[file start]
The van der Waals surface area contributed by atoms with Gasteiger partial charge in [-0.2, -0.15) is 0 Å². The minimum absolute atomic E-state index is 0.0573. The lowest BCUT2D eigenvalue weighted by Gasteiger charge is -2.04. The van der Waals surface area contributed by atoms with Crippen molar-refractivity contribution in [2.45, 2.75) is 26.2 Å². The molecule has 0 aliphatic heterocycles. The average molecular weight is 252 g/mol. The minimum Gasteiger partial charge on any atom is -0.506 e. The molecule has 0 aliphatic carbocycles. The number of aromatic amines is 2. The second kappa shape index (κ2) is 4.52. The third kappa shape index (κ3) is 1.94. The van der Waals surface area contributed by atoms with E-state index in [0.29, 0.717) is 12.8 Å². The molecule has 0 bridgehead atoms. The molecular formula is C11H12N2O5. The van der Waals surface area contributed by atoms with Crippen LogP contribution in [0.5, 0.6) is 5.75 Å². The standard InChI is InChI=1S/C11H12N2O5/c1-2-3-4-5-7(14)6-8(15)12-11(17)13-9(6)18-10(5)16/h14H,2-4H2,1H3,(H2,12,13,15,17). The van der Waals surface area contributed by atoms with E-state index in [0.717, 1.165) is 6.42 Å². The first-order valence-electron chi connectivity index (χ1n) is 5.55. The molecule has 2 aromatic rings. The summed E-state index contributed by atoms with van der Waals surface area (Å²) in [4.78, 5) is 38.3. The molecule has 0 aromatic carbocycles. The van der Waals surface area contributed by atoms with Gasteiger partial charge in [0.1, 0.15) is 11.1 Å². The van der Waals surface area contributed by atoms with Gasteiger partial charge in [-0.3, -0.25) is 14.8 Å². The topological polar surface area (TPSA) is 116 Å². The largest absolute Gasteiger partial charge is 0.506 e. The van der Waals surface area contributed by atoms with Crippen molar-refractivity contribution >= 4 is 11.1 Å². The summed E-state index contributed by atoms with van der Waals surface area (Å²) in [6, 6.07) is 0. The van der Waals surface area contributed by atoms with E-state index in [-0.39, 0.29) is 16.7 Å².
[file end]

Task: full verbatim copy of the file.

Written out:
The van der Waals surface area contributed by atoms with Gasteiger partial charge in [-0.2, -0.15) is 0 Å². The minimum absolute atomic E-state index is 0.0573. The lowest BCUT2D eigenvalue weighted by Gasteiger charge is -2.04. The van der Waals surface area contributed by atoms with Crippen molar-refractivity contribution in [2.45, 2.75) is 26.2 Å². The molecule has 0 aliphatic heterocycles. The average molecular weight is 252 g/mol. The minimum Gasteiger partial charge on any atom is -0.506 e. The molecule has 0 aliphatic carbocycles. The number of aromatic amines is 2. The second kappa shape index (κ2) is 4.52. The third kappa shape index (κ3) is 1.94. The van der Waals surface area contributed by atoms with E-state index in [0.29, 0.717) is 12.8 Å². The molecule has 0 bridgehead atoms. The molecular formula is C11H12N2O5. The van der Waals surface area contributed by atoms with Crippen LogP contribution in [0.5, 0.6) is 5.75 Å². The standard InChI is InChI=1S/C11H12N2O5/c1-2-3-4-5-7(14)6-8(15)12-11(17)13-9(6)18-10(5)16/h14H,2-4H2,1H3,(H2,12,13,15,17). The van der Waals surface area contributed by atoms with E-state index in [0.717, 1.165) is 6.42 Å². The first-order valence-electron chi connectivity index (χ1n) is 5.55. The molecule has 2 aromatic rings. The summed E-state index contributed by atoms with van der Waals surface area (Å²) in [4.78, 5) is 38.3. The molecule has 0 aromatic carbocycles. The van der Waals surface area contributed by atoms with Gasteiger partial charge in [0.1, 0.15) is 11.1 Å². The van der Waals surface area contributed by atoms with Gasteiger partial charge in [-0.3, -0.25) is 14.8 Å². The topological polar surface area (TPSA) is 116 Å². The largest absolute Gasteiger partial charge is 0.506 e. The van der Waals surface area contributed by atoms with Crippen molar-refractivity contribution >= 4 is 11.1 Å². The summed E-state index contributed by atoms with van der Waals surface area (Å²) in [6, 6.07) is 0. The van der Waals surface area contributed by atoms with E-state index in [-0.39, 0.29) is 16.7 Å².